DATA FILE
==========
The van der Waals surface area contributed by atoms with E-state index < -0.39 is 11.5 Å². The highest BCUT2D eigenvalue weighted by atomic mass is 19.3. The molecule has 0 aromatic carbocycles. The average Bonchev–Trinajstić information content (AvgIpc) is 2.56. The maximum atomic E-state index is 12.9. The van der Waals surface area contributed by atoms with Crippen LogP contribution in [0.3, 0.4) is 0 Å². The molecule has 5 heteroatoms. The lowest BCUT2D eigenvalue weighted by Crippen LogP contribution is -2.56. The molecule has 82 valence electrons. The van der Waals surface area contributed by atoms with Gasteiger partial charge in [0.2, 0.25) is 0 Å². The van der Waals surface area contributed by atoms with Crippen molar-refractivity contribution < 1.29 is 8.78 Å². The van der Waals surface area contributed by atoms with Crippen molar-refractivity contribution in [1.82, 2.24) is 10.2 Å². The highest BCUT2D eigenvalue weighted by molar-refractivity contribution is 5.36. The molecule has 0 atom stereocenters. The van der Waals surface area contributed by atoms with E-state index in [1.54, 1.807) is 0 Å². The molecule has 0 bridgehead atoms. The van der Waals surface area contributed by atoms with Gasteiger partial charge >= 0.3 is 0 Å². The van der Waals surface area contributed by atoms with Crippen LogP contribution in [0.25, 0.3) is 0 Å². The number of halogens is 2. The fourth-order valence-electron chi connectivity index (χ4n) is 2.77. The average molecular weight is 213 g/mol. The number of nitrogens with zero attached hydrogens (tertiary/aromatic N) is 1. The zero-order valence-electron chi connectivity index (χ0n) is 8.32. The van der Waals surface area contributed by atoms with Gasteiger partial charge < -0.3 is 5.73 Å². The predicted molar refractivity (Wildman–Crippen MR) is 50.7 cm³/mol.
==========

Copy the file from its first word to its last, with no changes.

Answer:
The van der Waals surface area contributed by atoms with E-state index < -0.39 is 11.5 Å². The highest BCUT2D eigenvalue weighted by atomic mass is 19.3. The molecule has 0 aromatic carbocycles. The average Bonchev–Trinajstić information content (AvgIpc) is 2.56. The maximum atomic E-state index is 12.9. The van der Waals surface area contributed by atoms with Crippen LogP contribution in [0.3, 0.4) is 0 Å². The molecule has 5 heteroatoms. The lowest BCUT2D eigenvalue weighted by Crippen LogP contribution is -2.56. The molecule has 82 valence electrons. The van der Waals surface area contributed by atoms with Gasteiger partial charge in [0.2, 0.25) is 0 Å². The van der Waals surface area contributed by atoms with Crippen molar-refractivity contribution < 1.29 is 8.78 Å². The van der Waals surface area contributed by atoms with Crippen molar-refractivity contribution in [1.82, 2.24) is 10.2 Å². The highest BCUT2D eigenvalue weighted by molar-refractivity contribution is 5.36. The molecule has 0 atom stereocenters. The van der Waals surface area contributed by atoms with E-state index in [1.54, 1.807) is 0 Å². The molecule has 0 bridgehead atoms. The van der Waals surface area contributed by atoms with Gasteiger partial charge >= 0.3 is 0 Å². The van der Waals surface area contributed by atoms with Crippen LogP contribution in [0.25, 0.3) is 0 Å². The number of halogens is 2. The fourth-order valence-electron chi connectivity index (χ4n) is 2.77. The average molecular weight is 213 g/mol. The number of nitrogens with zero attached hydrogens (tertiary/aromatic N) is 1. The zero-order valence-electron chi connectivity index (χ0n) is 8.32. The van der Waals surface area contributed by atoms with Gasteiger partial charge < -0.3 is 5.73 Å². The predicted molar refractivity (Wildman–Crippen MR) is 50.7 cm³/mol.